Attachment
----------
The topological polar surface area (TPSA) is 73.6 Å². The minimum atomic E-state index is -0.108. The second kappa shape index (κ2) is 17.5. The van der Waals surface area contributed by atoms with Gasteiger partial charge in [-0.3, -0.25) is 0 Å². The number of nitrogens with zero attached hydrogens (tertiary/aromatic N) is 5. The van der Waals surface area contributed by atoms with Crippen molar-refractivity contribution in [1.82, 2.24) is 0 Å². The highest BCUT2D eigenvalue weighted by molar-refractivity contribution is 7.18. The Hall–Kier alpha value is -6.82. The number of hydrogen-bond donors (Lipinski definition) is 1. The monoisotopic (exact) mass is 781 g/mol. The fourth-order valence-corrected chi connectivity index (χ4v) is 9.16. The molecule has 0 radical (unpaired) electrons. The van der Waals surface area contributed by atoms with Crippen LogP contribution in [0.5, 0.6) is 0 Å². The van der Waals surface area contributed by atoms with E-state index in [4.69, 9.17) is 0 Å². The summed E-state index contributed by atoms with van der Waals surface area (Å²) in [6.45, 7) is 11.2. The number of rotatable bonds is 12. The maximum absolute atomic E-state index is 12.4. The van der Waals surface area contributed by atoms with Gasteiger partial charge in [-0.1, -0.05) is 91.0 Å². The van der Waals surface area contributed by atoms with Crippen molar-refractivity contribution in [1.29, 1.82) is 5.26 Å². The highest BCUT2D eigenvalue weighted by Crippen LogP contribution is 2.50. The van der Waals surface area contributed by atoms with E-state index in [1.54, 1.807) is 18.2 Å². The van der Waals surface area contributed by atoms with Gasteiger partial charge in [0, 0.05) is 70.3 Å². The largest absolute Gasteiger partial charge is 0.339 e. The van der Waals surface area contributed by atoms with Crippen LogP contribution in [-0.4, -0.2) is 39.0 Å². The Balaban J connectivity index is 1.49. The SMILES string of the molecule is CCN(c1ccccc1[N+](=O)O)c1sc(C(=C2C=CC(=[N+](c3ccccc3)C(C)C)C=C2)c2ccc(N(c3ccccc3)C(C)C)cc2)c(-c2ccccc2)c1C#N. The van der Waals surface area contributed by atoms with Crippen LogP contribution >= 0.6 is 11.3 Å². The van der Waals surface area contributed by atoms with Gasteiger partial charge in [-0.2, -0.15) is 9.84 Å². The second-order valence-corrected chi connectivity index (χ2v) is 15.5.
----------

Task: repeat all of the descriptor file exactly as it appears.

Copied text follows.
The topological polar surface area (TPSA) is 73.6 Å². The minimum atomic E-state index is -0.108. The second kappa shape index (κ2) is 17.5. The van der Waals surface area contributed by atoms with Gasteiger partial charge in [-0.3, -0.25) is 0 Å². The number of nitrogens with zero attached hydrogens (tertiary/aromatic N) is 5. The van der Waals surface area contributed by atoms with Crippen molar-refractivity contribution in [1.82, 2.24) is 0 Å². The highest BCUT2D eigenvalue weighted by molar-refractivity contribution is 7.18. The Hall–Kier alpha value is -6.82. The number of hydrogen-bond donors (Lipinski definition) is 1. The monoisotopic (exact) mass is 781 g/mol. The fourth-order valence-corrected chi connectivity index (χ4v) is 9.16. The molecule has 0 radical (unpaired) electrons. The van der Waals surface area contributed by atoms with Crippen LogP contribution in [0.5, 0.6) is 0 Å². The van der Waals surface area contributed by atoms with E-state index in [4.69, 9.17) is 0 Å². The summed E-state index contributed by atoms with van der Waals surface area (Å²) in [6.45, 7) is 11.2. The number of rotatable bonds is 12. The maximum absolute atomic E-state index is 12.4. The van der Waals surface area contributed by atoms with Gasteiger partial charge in [-0.1, -0.05) is 91.0 Å². The van der Waals surface area contributed by atoms with Crippen molar-refractivity contribution in [1.29, 1.82) is 5.26 Å². The highest BCUT2D eigenvalue weighted by Crippen LogP contribution is 2.50. The van der Waals surface area contributed by atoms with E-state index in [1.54, 1.807) is 18.2 Å². The van der Waals surface area contributed by atoms with Gasteiger partial charge in [0, 0.05) is 70.3 Å². The largest absolute Gasteiger partial charge is 0.339 e. The van der Waals surface area contributed by atoms with Crippen LogP contribution in [-0.4, -0.2) is 39.0 Å². The Balaban J connectivity index is 1.49. The SMILES string of the molecule is CCN(c1ccccc1[N+](=O)O)c1sc(C(=C2C=CC(=[N+](c3ccccc3)C(C)C)C=C2)c2ccc(N(c3ccccc3)C(C)C)cc2)c(-c2ccccc2)c1C#N. The van der Waals surface area contributed by atoms with Crippen LogP contribution >= 0.6 is 11.3 Å². The van der Waals surface area contributed by atoms with Gasteiger partial charge in [-0.2, -0.15) is 9.84 Å². The second-order valence-corrected chi connectivity index (χ2v) is 15.5.